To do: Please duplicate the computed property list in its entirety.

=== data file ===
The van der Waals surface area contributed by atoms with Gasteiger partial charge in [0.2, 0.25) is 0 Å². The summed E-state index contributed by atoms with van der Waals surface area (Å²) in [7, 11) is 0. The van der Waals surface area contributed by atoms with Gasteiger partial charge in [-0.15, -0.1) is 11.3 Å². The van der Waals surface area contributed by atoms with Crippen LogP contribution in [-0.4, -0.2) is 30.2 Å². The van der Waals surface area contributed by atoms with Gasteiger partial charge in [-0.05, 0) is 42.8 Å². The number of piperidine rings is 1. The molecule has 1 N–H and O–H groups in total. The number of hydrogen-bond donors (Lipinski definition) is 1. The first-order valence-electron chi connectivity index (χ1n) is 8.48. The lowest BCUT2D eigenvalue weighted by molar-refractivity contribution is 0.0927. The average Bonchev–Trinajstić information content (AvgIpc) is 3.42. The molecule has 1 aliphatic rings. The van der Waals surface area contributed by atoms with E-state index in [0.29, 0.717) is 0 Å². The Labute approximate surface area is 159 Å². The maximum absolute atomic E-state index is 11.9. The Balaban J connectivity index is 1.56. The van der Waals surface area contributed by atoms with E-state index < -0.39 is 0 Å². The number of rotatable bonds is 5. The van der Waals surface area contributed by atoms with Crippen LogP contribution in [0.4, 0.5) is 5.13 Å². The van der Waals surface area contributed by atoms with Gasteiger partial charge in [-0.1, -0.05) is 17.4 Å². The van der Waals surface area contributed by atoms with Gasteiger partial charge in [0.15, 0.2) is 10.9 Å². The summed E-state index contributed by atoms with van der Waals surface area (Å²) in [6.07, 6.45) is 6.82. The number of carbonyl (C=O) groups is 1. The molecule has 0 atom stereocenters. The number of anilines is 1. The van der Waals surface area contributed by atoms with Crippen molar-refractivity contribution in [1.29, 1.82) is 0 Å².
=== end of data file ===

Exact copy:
The van der Waals surface area contributed by atoms with Gasteiger partial charge in [0.2, 0.25) is 0 Å². The summed E-state index contributed by atoms with van der Waals surface area (Å²) in [7, 11) is 0. The van der Waals surface area contributed by atoms with Gasteiger partial charge in [-0.15, -0.1) is 11.3 Å². The van der Waals surface area contributed by atoms with Crippen LogP contribution in [-0.4, -0.2) is 30.2 Å². The van der Waals surface area contributed by atoms with Gasteiger partial charge in [-0.05, 0) is 42.8 Å². The number of piperidine rings is 1. The molecule has 1 N–H and O–H groups in total. The number of hydrogen-bond donors (Lipinski definition) is 1. The first-order valence-electron chi connectivity index (χ1n) is 8.48. The lowest BCUT2D eigenvalue weighted by molar-refractivity contribution is 0.0927. The average Bonchev–Trinajstić information content (AvgIpc) is 3.42. The molecule has 1 aliphatic rings. The van der Waals surface area contributed by atoms with E-state index in [0.29, 0.717) is 0 Å². The Labute approximate surface area is 159 Å². The maximum absolute atomic E-state index is 11.9. The Balaban J connectivity index is 1.56. The van der Waals surface area contributed by atoms with E-state index < -0.39 is 0 Å². The number of rotatable bonds is 5. The van der Waals surface area contributed by atoms with Crippen LogP contribution in [0.4, 0.5) is 5.13 Å². The van der Waals surface area contributed by atoms with Gasteiger partial charge in [-0.1, -0.05) is 17.4 Å². The van der Waals surface area contributed by atoms with Gasteiger partial charge in [0.15, 0.2) is 10.9 Å². The summed E-state index contributed by atoms with van der Waals surface area (Å²) in [6.07, 6.45) is 6.82. The number of carbonyl (C=O) groups is 1. The molecule has 0 atom stereocenters. The number of anilines is 1. The van der Waals surface area contributed by atoms with Crippen molar-refractivity contribution in [1.29, 1.82) is 0 Å².